Fossil Mammal Resembling Dog-Hare Hybrid Found in Bolivia

Nicholas Bakalar
for National Geographic News
September 19, 2006
In paleontology, not all big finds happen out in the field.

A new species of ancient mammal has been discovered—in the fossil collection of the National Museum of Natural History in La Paz, Bolivia.

The animal, which has been assigned the tongue-twisting name Hemihegetotherium trilobus, is a member of an extinct group called notoungulates, a term that means "southern hoofed mammals."

The creature resembles a cross between a dog and a hare. It was about the size of a beagle, weighing between 20 and 25 pounds (9 and 11 kilograms), and probably looked something like a capybara, the largest modern-day rodent.

(Related video: "Anaconda Stalks World's Largest Rodent.")

Specimens of the creature's bones—including almost complete skulls and jaws and parts of the skeleton—have been in collections in various museums for more than 30 years.

"Normally, you think of finding these in the field," said Darin A. Croft, an assistant professor of anatomy at the Case Western Reserve University School of Medicine in Cleveland, Ohio.

"But for this animal, no one who specialized on this group had taken a close look. No one had had the time or the expertise to look at the detailed anatomy."

Croft found the bones in a sample drawer while visiting the museum during a 1999 paleontology conference in Bolivia.

He noticed at the time that the molars had three lobes, whereas other notoungulates' teeth had only two, so he decided to study the remains further.

Croft and colleagues describe their findings in the June issue of the Journal of Vertebrate Paleontology.

Island Continent

Named for the distinctive three lobes of its last molar, H. trilobus lived about 12 to 13 million years ago, a time when South America was an island continent.

Hegetotheres, the family the new species belongs to, lived in South America for almost 30 million years.

The family of animals went extinct only about 10,000 years ago, which means that humans probably encountered some of the creatures.

The specimens that Croft examined came from the Quebrada Honda region of southern Bolivia (map of Bolivia).

During South America's isolation, which ended about three million years ago, the only other mammals that lived on the continent were marsupials, sloths, armadillos, monkeys, rodents, and various groups of ungulates, or hoofed mammals.

All of the region's indigenous ungulates are now extinct. Camelids such as llamas and alpacas are not native to South America but arrived there from the north, as did some deer and horses.

The notoungulates as a group are a bit of a mystery.

"We're not even sure [which animals are] the closest living relatives," Croft said. "We don't know if they're like deer or closer to rodents. Some look like rodents, others look like horses."

According to Croft, over time notoungulates evolved to become open-habitat runners like hare and antelope.

The earliest members of the group had two separate leg bones, the tibia and fibula, just like humans.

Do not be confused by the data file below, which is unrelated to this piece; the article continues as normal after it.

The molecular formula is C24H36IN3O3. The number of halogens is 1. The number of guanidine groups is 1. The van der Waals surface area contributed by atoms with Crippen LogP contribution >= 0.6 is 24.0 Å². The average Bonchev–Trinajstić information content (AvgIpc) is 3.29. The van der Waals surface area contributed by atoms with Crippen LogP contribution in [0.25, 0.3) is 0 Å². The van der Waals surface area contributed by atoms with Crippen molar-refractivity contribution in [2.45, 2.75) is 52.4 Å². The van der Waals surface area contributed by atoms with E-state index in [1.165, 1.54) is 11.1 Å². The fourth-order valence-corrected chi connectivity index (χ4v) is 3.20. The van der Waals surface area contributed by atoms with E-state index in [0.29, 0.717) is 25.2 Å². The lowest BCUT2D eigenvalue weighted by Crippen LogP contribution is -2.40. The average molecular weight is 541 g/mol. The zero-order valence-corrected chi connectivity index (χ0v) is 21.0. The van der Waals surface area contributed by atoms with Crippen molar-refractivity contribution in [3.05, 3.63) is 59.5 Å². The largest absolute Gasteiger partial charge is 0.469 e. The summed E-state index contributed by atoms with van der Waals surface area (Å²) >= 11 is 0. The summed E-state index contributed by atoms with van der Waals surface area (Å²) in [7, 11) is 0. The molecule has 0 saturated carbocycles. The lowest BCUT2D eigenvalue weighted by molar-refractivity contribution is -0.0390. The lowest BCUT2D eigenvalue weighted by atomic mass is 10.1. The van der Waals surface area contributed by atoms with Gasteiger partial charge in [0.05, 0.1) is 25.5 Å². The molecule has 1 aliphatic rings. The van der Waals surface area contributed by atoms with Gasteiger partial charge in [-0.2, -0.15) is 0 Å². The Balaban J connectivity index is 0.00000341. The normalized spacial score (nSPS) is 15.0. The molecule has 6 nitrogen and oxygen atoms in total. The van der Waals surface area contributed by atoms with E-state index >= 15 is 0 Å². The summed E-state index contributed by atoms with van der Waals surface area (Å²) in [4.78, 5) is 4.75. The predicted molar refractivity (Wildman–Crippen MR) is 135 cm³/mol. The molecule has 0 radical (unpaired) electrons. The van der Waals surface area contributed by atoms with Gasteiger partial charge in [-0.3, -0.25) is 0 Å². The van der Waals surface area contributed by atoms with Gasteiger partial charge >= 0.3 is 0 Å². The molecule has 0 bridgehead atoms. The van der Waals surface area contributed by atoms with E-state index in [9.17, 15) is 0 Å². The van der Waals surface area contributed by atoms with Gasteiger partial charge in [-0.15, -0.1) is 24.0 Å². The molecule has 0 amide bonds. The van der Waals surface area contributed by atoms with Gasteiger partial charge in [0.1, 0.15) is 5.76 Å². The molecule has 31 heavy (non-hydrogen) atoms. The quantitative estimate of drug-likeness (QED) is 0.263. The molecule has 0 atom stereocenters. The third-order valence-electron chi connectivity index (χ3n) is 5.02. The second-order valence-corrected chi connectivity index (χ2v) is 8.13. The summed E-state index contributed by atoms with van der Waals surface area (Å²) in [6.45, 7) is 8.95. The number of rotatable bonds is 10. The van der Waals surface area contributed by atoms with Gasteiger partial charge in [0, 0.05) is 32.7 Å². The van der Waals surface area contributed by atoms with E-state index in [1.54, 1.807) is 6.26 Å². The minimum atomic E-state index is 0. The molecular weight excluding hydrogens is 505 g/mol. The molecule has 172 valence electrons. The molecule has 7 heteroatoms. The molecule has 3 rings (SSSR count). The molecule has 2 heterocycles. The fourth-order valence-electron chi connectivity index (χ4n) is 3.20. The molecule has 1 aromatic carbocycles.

But then the leg bones fused, unfused, and then fused again in a slightly different configuration.

"What we would expect," Croft said, "is that once these fused legs evolved, all the descendants would keep that character. But they didn't."

Croft plans to go back to the Quebrada Honda region this winter to conduct further research on ancient South American mammals and potentially shed more light on notoungulate evolution.

The work is being funded by the National Geographic Society Committee for Research and Exploration. (National Geographic News is part of the National Geographic Society.)

Bruce Shockey is a research fellow in the department of vertebrate paleontology at the American Museum of Natural History in New York City.

Shockey, who was not involved in the research, called the paper "significant," and said that it "reveals new knowledge of ancient life on a 'lost' continent."

He added that the authors "performed a rigorous analysis of the anatomy of the new hegetothere and compared it with the anatomy of other hegetotheres, ultimately providing a hypothetical family tree of hegetotheres."

"We Just Missed Them"

Scientists are baffled about why the notoungulates went extinct.

Although H. trilobus is known only from one site, there were hundreds of species of notoungulates in South America, as revealed by an abundance of their fossils.

"How can a group that was so successful for so long go extinct?" study author Croft asked.

"And it only happened a few thousand years ago. We just missed them."

One theory, Croft says, is that rodents had something to do with it.

The notoungulates were in South America before rodents, and when rodents arrived and increased in numbers, notoungulates declined.

But, Croft said, "we don't know if rodents outcompeted notoungulates, or whether rodents just filled a niche that notoungulates had vacated for other reasons."

Free Email News Updates
Best Online Newsletter, 2006 Codie Awards

Sign up for our Inside National Geographic newsletter. Every two weeks we'll send you our top stories and pictures (see sample).


© 1996-2008 National Geographic Society. All rights reserved.